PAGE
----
The Royal Palace
Arguably the most historically important building in the city, the Royal Palace’s lemon-yellow façade can be seen from Karl Johans Gate, rising from between the lush greenery of its surrounding Palace Park.
The palace was built in the early 1800s as the residence for King Charles III John, who was the king of both Norway and Sweden at the time. This Neo-Classical building is one of the most elegant in Oslo, set against a backdrop of beautifully-maintained, colourful gardens.
Although the palace is only open to visitors during the summer months, it is equally as impressive from the outside at any time of year. Tickets cost roughly 140 NOK (or £11.50), with full guided tours also available.
Hidden behind a curve of the river is Ingens Gate: a tiny bohemian street, decorated with a series of bright street art murals. Dangling above the narrow path is a decadent chandelier, which marks a door into the edgy Ingensteds nightclub.
Across the cobbles lies a fuchsia-pink bar with a terrace that hangs above the river, making it an ideal spot for a summer evening. Unusual artwork springs up at various points around this area, whose old, industrial buildings are now celebrated for their vibrancy and their uniqueness.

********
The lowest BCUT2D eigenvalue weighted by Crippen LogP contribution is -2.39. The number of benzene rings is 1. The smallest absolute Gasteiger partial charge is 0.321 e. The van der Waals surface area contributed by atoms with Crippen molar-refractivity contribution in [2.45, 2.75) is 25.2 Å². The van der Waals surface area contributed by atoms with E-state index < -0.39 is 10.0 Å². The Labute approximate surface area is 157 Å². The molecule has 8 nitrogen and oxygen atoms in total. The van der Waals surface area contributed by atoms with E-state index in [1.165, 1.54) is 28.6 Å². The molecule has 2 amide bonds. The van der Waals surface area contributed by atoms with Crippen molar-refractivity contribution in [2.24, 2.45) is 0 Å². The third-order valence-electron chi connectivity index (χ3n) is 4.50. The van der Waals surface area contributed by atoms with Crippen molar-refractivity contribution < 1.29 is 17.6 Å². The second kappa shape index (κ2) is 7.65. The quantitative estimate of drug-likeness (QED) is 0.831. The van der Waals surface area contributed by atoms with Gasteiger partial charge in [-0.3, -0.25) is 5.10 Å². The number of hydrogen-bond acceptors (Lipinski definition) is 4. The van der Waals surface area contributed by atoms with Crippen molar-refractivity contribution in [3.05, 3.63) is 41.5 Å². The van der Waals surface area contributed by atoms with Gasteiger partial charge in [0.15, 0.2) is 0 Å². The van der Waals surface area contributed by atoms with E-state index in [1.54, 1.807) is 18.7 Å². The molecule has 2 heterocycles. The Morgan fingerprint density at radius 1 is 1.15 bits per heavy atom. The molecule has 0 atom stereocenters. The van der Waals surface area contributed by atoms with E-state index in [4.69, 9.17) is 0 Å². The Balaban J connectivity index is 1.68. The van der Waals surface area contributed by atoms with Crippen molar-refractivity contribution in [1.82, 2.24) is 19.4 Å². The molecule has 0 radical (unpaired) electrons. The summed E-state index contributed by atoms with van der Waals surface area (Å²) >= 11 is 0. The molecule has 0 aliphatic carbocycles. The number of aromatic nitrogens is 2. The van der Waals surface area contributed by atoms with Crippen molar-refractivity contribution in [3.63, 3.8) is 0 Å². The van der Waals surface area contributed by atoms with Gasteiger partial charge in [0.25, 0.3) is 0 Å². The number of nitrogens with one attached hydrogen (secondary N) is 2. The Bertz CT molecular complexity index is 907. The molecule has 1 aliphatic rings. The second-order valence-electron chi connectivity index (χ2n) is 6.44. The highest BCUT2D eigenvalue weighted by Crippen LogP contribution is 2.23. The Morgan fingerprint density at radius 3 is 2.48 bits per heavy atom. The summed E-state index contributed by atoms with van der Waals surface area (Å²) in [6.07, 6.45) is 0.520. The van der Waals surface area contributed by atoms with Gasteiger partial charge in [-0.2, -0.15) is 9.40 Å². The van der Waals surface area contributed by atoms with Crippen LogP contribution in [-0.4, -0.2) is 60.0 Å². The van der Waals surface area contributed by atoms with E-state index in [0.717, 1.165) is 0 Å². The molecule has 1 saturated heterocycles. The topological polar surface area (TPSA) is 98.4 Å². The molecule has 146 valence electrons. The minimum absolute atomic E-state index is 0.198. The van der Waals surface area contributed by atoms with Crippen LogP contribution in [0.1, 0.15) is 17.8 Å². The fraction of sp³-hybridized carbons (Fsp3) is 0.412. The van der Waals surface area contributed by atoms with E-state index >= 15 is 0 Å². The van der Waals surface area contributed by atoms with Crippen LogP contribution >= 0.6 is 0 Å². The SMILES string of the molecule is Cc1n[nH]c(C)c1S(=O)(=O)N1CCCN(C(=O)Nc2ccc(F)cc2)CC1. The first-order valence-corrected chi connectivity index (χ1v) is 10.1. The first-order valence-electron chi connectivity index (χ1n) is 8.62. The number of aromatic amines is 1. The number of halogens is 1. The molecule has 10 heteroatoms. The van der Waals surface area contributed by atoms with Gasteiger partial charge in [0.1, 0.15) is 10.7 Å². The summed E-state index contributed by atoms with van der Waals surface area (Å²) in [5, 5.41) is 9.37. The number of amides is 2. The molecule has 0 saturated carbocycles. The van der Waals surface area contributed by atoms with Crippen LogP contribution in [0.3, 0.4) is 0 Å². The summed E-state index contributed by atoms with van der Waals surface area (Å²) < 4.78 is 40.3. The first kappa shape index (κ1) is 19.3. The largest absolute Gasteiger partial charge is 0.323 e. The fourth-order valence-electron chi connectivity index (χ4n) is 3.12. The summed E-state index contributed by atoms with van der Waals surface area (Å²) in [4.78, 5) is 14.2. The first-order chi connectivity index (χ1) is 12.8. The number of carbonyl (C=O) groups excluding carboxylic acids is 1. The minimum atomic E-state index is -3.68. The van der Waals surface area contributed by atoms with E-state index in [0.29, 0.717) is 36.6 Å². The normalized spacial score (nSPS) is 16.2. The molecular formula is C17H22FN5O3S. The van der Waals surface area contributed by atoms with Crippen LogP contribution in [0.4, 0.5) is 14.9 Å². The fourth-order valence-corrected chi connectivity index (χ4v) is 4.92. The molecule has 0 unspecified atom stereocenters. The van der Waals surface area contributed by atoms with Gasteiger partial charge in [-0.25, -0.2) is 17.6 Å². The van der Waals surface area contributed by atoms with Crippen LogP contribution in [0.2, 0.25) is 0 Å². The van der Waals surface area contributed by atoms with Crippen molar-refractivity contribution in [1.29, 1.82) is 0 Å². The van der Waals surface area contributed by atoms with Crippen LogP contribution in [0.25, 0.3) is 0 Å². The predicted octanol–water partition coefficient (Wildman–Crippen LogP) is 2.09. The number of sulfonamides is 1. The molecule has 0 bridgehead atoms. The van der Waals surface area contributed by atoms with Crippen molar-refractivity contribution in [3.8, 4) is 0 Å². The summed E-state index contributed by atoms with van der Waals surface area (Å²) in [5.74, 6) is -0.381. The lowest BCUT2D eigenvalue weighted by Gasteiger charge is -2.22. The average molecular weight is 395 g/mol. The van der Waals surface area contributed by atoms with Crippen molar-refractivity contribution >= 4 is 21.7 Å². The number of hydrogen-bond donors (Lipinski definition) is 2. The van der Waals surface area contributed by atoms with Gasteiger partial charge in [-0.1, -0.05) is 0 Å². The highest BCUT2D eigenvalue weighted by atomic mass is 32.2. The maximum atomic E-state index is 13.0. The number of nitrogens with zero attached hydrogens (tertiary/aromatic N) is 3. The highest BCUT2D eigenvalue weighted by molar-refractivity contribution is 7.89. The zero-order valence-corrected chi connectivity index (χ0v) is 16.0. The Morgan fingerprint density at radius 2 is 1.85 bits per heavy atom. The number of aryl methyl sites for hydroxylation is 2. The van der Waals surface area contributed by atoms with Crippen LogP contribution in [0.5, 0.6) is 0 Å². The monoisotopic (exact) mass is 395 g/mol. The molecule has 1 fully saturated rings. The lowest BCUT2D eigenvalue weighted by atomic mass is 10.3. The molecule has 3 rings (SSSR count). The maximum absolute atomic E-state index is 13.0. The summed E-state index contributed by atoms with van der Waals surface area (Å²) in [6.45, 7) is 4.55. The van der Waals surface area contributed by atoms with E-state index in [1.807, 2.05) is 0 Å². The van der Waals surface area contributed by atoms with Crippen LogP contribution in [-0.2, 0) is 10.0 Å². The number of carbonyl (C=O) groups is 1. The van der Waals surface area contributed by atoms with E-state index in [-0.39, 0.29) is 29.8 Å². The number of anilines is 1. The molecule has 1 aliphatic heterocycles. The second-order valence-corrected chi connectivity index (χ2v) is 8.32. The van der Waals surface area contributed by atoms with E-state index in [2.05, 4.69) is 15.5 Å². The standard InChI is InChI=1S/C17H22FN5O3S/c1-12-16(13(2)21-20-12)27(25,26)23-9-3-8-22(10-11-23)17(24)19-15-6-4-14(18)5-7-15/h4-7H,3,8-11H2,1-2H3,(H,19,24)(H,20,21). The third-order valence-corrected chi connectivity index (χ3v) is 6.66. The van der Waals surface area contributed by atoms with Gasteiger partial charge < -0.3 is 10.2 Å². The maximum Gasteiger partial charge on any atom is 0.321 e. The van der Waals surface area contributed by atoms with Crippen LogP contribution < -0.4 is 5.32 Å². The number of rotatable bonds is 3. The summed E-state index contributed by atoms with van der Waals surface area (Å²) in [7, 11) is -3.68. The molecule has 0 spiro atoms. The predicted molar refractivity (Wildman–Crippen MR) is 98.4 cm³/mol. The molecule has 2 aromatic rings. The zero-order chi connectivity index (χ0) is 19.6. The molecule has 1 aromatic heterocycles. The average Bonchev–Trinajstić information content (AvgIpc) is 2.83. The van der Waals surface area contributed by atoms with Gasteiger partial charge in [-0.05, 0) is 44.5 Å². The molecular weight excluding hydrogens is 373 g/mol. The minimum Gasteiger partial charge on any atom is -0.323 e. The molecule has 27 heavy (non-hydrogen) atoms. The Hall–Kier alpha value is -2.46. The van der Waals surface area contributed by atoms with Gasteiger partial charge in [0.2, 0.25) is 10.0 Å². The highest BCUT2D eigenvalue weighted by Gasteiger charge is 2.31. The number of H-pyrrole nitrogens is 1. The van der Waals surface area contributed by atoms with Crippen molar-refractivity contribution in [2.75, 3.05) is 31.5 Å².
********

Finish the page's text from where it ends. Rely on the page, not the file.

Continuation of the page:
Make sure to stop and admire the street art here, as you continue your walk along the river!
Where To Stay In Oslo
Budget: Anker Hostel
This laid-back, centrally-located hostel is one of the most popular in the city. With its range of rooms and cosy lobby area, this is the perfect place to base yourself during a trip to Oslo.
Beds in a dorm start from only £20 per night.
Mid-Range: Thon Hotel Panorama
As the name suggests, this hotel is renowned mainly for its stunning 360-degree views of Oslo. Sitting just across the bay from the iconic Opera House, the Thon Hotel Panorama can’t be beaten for its location.
A night in one of their stylish Standard Double Rooms costs around £82.
Luxury: The Thief
An award-winning boutique hotel located in the swanky Aker Brygge neighbourhood, The Thief is one of the city’s best luxury hotels. Boasting a spa, a signature cocktail bar, and a rooftop restaurant, your stay at this bespoke hotel will be hard to top.
Room prices start at around £250 for a standard room.
Oslo Wrap Up
Oslo is a beautiful city that everyone should try to visit at least once. There’s so much to do in Oslo, from great dining to exploring the historical sights.
I hope this article has helped you plan your own trip to Oslo to discover this wonderful city for yourself!